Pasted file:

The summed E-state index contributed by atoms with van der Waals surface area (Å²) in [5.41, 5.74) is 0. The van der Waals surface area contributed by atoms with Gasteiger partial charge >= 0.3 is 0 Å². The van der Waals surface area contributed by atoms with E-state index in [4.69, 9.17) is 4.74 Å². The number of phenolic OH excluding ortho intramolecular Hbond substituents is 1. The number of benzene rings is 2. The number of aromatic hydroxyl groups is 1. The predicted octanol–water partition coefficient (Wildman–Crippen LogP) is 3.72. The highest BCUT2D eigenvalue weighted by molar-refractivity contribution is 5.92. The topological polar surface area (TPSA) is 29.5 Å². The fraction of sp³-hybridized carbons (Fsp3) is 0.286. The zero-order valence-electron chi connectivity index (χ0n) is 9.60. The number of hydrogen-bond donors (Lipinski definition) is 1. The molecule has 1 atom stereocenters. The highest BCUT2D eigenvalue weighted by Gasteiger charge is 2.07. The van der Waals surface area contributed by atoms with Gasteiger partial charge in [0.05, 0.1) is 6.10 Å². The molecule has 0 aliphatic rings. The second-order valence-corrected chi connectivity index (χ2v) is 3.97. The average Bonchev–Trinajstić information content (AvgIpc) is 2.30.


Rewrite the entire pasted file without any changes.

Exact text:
The summed E-state index contributed by atoms with van der Waals surface area (Å²) in [5.41, 5.74) is 0. The van der Waals surface area contributed by atoms with Gasteiger partial charge >= 0.3 is 0 Å². The van der Waals surface area contributed by atoms with E-state index in [4.69, 9.17) is 4.74 Å². The number of phenolic OH excluding ortho intramolecular Hbond substituents is 1. The number of benzene rings is 2. The number of aromatic hydroxyl groups is 1. The predicted octanol–water partition coefficient (Wildman–Crippen LogP) is 3.72. The highest BCUT2D eigenvalue weighted by molar-refractivity contribution is 5.92. The topological polar surface area (TPSA) is 29.5 Å². The fraction of sp³-hybridized carbons (Fsp3) is 0.286. The zero-order valence-electron chi connectivity index (χ0n) is 9.60. The number of hydrogen-bond donors (Lipinski definition) is 1. The molecule has 1 atom stereocenters. The highest BCUT2D eigenvalue weighted by Gasteiger charge is 2.07. The van der Waals surface area contributed by atoms with Gasteiger partial charge in [0.05, 0.1) is 6.10 Å². The molecule has 0 aliphatic rings. The second-order valence-corrected chi connectivity index (χ2v) is 3.97. The average Bonchev–Trinajstić information content (AvgIpc) is 2.30.